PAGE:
There's a reason Minneapolis hosts competitions for ski jumping, including JNQ's and parts of the U.S. Cup.

There's a reason that St. Paul has a the St. Paul Winter Carnival, a large two week long winter festival in January where ice sculptures are able to stand for weeks, and thousands of people participate in an outdoor county-wide medallion hunt with a prize of $10,000.


That reason is the colder weather, which allows the Twin Cities to be a hotbed of winter recreation and competition, in which many citizens participate on a daily basis. The cold weather gives Minneapolis-St. Paul opportunities in the winter which no other cities have.
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Old 06-12-2015, 08:04 AM
 
Location: Pittsburgh, PA (Morningside)
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I'm sure Minneapolis does have somewhat of an edge on skiing (although the relatively flat topography undoubtedly hurts it). But this a thread about city comparisons, not ski resorts.

Thus, there are two logical followups I have.

1. What percentage of people within the city of Minneapolis ski?

2. Out of that group, what percentage do so on say a weekly basis?

I say this because, fundamentally speaking, if you're only skiing a few times a winter, it doesn't matter much if you can do so in your home city or have to drive an hour or two to nearby slopes.

I'd hazard a guess, however, that the majority of people in any core urban area are either too busy or too sedentary to be bothered with winter sports on a weekly basis. On the other hand, the discomfort due to walking around in extreme cold, coupled with winter weather hassles like shoveling are things which largely cannot be avoided.

Obviously it's a good attitude to make the most of the climate of your home city, whatever it might be. But I think it's also demonstrably true that for the average person living in a city, frigid weather is not a plus when it comes to day to day mobility outside.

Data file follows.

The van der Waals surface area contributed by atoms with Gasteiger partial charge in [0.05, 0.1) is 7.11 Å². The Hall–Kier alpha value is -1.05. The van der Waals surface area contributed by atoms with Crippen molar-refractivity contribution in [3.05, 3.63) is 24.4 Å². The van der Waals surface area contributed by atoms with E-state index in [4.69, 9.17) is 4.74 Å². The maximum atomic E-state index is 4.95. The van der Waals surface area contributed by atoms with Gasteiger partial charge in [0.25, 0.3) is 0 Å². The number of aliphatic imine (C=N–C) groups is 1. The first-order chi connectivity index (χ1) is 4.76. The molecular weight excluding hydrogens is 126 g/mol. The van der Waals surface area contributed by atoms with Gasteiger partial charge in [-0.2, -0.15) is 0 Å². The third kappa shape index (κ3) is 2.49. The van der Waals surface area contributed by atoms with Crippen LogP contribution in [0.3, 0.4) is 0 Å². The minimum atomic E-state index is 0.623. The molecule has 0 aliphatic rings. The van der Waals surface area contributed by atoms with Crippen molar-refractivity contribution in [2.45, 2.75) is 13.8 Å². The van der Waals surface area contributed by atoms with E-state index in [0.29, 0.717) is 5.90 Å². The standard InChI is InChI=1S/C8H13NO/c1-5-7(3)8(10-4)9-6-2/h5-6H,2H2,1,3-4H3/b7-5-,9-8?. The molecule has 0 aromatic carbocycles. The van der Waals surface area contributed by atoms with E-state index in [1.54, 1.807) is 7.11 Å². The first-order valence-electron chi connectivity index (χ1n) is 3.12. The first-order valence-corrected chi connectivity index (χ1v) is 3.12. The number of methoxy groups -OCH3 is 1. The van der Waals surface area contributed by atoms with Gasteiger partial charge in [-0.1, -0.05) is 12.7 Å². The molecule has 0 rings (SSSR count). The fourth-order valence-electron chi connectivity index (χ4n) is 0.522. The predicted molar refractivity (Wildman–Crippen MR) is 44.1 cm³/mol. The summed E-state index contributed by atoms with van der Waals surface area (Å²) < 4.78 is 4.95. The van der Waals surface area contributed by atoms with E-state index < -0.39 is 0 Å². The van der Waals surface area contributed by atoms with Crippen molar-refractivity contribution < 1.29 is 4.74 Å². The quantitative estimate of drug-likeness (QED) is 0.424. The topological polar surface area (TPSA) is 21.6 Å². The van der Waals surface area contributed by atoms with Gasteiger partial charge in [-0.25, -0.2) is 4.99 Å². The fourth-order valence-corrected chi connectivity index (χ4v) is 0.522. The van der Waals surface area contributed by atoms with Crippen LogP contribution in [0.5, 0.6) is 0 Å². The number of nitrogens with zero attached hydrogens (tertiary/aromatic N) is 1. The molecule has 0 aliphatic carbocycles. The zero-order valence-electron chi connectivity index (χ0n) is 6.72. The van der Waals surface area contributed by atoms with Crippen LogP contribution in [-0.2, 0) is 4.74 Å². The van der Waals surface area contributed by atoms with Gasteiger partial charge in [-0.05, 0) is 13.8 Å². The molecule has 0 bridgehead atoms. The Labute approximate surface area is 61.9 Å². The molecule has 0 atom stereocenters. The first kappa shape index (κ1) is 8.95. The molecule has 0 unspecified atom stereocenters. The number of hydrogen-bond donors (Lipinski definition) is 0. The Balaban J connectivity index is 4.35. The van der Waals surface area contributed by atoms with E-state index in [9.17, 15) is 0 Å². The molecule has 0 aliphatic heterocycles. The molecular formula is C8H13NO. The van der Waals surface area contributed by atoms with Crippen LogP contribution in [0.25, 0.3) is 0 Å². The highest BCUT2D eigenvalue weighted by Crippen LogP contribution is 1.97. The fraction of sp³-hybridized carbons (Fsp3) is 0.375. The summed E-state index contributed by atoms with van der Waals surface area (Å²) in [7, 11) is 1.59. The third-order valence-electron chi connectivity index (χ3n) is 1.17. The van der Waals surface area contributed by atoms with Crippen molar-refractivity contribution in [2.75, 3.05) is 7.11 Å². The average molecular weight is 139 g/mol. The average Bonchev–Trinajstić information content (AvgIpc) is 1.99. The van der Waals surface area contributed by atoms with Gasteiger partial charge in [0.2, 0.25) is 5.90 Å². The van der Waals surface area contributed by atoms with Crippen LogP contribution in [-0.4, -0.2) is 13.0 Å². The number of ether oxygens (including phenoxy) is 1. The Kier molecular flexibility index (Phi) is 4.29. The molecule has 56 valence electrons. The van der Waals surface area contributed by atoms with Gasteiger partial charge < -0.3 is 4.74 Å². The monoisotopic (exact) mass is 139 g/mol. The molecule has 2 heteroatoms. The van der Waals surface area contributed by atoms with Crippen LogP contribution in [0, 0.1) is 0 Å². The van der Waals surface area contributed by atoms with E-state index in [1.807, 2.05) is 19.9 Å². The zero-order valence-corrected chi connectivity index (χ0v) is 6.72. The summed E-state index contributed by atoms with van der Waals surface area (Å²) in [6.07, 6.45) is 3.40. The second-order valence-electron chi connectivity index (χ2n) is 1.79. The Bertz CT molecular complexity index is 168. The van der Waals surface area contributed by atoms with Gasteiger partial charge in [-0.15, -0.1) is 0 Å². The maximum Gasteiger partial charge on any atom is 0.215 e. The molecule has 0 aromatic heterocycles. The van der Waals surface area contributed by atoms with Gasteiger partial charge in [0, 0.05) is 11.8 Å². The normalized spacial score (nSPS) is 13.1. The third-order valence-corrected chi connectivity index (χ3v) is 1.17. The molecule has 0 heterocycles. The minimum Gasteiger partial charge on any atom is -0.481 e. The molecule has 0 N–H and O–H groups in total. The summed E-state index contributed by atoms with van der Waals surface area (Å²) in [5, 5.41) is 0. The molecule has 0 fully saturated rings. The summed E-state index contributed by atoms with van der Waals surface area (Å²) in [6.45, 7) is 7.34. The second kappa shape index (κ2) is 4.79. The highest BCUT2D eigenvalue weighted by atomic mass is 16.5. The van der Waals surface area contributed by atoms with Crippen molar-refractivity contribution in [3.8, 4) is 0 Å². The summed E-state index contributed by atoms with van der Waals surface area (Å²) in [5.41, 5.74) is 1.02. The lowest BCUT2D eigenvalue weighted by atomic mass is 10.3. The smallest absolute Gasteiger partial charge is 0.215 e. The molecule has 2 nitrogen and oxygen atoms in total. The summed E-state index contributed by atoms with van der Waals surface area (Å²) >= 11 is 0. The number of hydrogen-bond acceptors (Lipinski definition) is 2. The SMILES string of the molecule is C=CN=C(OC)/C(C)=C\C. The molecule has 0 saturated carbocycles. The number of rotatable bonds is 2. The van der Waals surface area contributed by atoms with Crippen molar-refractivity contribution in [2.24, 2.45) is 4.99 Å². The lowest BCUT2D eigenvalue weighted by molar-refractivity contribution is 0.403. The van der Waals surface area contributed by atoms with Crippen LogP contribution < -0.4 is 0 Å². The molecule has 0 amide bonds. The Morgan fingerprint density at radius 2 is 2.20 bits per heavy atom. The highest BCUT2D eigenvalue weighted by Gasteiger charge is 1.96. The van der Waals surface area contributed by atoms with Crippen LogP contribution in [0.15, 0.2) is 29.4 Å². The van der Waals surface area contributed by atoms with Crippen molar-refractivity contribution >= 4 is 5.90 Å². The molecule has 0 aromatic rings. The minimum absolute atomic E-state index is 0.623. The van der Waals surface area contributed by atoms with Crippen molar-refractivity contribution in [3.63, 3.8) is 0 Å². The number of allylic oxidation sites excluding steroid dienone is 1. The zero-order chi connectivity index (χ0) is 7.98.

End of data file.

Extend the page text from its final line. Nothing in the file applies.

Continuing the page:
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Old 06-12-2015, 08:27 AM
 
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I am seeing this a lot on here lately. When Minneapolis is compared to other places, it ends up being a shiny city that either ties or beats most cities in every metric. So the homers from the city being compared to MSP, then relentlessly beat the drum about the cold Minneapolitan winters. You get the sense that Minneapolis is slightly south of the north pole, and that it's poor residents suffer from terrible seasonal affective disorder, and quality of life.(For the 9 months a year they have to wear their parkas outside of their igloos.) The "colder than normal" portion of Minnesota's year is really from the middle of December to the middle of March (3 months). Outside of that you really wouldn't notice much of a temperature difference at all. On top of that one of the reasons it's colder is because it's a rather sunny place in the winter. It doesn't have the 4 month cloud dome that perches over the Great Lakes, and traps in a little extra warmth. I would assume has some affect on PGH.

I have no dog in this fight. I do know the Twin Cities area pretty much kills it in quality of life metrics when you look at all those "lists" we all like to haggle over. I don't think when compiling them that they somehow remove any data or effect that Minneapolis "terribly cold, unbearable winters that force it's residents indoors for months at a time". The upper Midwest isn't at all known for it's outdoor lifestyle even in winter (sarcasm).

If you're going to make a case for Pittsburgh over Minneapolis and the only argument you have is an exaggerated hyperbole about the Minnesotan winters, you've probably already lost the argument.
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Old 06-12-2015, 08:31 AM
 
Location: Northeast Suburbs of PITTSBURGH
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Originally Posted by Bslette View Post
I believe you missed the point of my comment. The "why?" for why Minneapolis winters are better is that because of the 10 degree temperature difference which brings the average temp. below freezing, snow steadily accumulates and stays on the ground throughout the entire winter instead of melting after nearly every snowfall. That makes a gigantic difference when it comes to the availability winter activities throughout the winter (which for Minneapolis, is the entire winter).

There's a reason that Minneapolis has 47.1 kilometers of cross-country ski trails within the city itself, with 44.5 kilometers in St. Paul and 468.3 kilometers in the rest of the metro (for a total of 559.87 kilometers or 347.9 miles).